What are the rules in off-leash areas in New Hampshire?

On a recent walk with my two mini Bernedoodles, I got into a pretty big argument with a woman and her self-proclaimed “unfriendly dog.”

SOS friends – I need your opinion here.

I have two puppies: Miko (a little over a year old) and Larry (a little over 7 months). Both are super cute dogs and they are very well trained. Often, like yesterday, we go to a hidden dog enclosure in Portsmouth. They usually precede me, explore the many acres of land, and come back when they hear a whistle or the words “touch.”
“Hoe.”

Logan Sherwood, Townsquare Media

Logan Sherwood, Townsquare Media

While we were in the woods of an area marked “off-leash,” Miko and Larry saw another off-leash dog, probably 30 feet away.

As dogs do, they quickly ran over to get a smell and a “hello” to the other dog. I did the typical “mine are friendly when yours are,” which I thought was polite.

Finally, we found ourselves in a free-running area for dogs. Aren’t all dogs friendly here? Guess not.

Logan Sherwood, Townsquare Media

Logan Sherwood, Townsquare Media

As my dogs and I approached, the other woman put her very large dog on a leash, grabbed the dog’s collar and started yelling, “Mine isn’t friendly.” And then louder: “NOT FRIENDLY.”

Kick your legs to make room, “Take away your #%#$^*& dogs.” This all happened in about 5 seconds.

I yelled “touch” and Miko, the older one, immediately came to my side.

My 9 month old dog Larry hung around the “not friendly dog” and his owner for another 5-10 seconds. I yelled “touch” twice; However, I’m pretty sure Larry couldn’t hear me because of the rude expletives the woman was shouting.

I whistled over the screams and he came back to me.

The ordeal lasted 10 seconds.

I started doing the “hey, sorry, have a nice day” but the owner seemed like trying to teach me a lesson. She yelled at me like I gave the land to Miko and Larry or like they tormented their dog first.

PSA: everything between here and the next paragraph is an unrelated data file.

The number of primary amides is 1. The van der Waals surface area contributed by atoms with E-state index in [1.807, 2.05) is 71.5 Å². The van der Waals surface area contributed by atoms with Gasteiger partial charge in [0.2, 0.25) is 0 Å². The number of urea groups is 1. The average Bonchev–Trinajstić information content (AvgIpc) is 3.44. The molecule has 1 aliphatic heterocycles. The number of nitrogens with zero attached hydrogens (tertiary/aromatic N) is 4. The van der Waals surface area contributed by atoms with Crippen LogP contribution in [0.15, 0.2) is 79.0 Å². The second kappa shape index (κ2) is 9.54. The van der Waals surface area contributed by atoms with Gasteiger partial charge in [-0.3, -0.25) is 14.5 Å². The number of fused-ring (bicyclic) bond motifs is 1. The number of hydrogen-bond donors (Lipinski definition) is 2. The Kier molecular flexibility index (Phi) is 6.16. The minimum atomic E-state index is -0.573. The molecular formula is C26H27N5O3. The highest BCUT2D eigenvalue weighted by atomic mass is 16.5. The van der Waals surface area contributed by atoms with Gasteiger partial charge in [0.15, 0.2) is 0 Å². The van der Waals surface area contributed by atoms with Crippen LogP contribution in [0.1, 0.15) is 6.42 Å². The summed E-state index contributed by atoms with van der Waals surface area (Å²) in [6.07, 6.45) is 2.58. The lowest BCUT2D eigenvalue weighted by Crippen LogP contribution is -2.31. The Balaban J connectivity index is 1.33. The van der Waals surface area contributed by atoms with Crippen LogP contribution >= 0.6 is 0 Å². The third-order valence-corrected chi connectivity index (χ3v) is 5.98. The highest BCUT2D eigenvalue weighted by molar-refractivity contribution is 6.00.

“You can’t bring your dogs here unless they’re 100% recall trained,” she said. “My dog ​​could have killed your dogs” was an actual sentence out of her mouth.

First of all they remembered and they did well for their age, they got yelled at/kicked and another dog was held up in front of them like a piece of steak!

Second, anyone who has trained a puppy knows that the puppy can be perfect when it comes, sits, stays in your room; However, when they go into the living room, it’s a little harder (more distractions). If they go into the yard, even harder (MORE distractions).

The same goes for recall training. Eventually, you’ll have to head into the woods for a longer recall training session so they can master it.

I repeat – Miko came back immediately. One word – “touch”. The younger one took 10 seconds. I was really proud that he ignored the dog and came to me within 10 seconds!

And again, this was in an off-leash area.

The woman was unhappy with my answer and felt the need to remind me that her dog could have killed mine (the other dog probably could have done it given its size). So I decided on a side.

“If your dog isn’t friendly, he or she shouldn’t be in an off-leash area,” I said. “If your dog attacked mine, it would be you and your dog. Not with me and mine.”

We walked back and forth until I waved the white flag and we went our separate ways.

I went back frustrated. was i right Should her dog even have been there? Am I wrong? Should Miko and Larry have answered in less than 10 seconds? If so, where should I train again for that scenario… we were there for that very reason: long-distance defense training in a free-running area outside.

i need opinions Tell me I’m wrong Tell me I’m right Just help me understand this situation.

Disclosure: I did some research after the incident. If I was wrong and my dogs were too young or something, I would want to find the woman and apologize. What I found were different answers.

Some dog parks in NH require dogs to be at least four months old. In some parks the age is six months old. Some off-leash dog parks require the dog to be spayed or neutered. Some don’t mention this requirement at all, although it’s usually good practice.

Some off-leash dog parks, this one we’ve been to, actually advise that dogs must be under voice control and supervision at all times. An ambiguous statement, isn’t it? I would say my dogs were under my voice control as they followed me within 10 seconds while being distracted by another dog. She would probably claim the opposite.

If you’re curious about the rules and regulations of a specific off-leash dog park in NH, you can check them out here!

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About Clayton Arredondo

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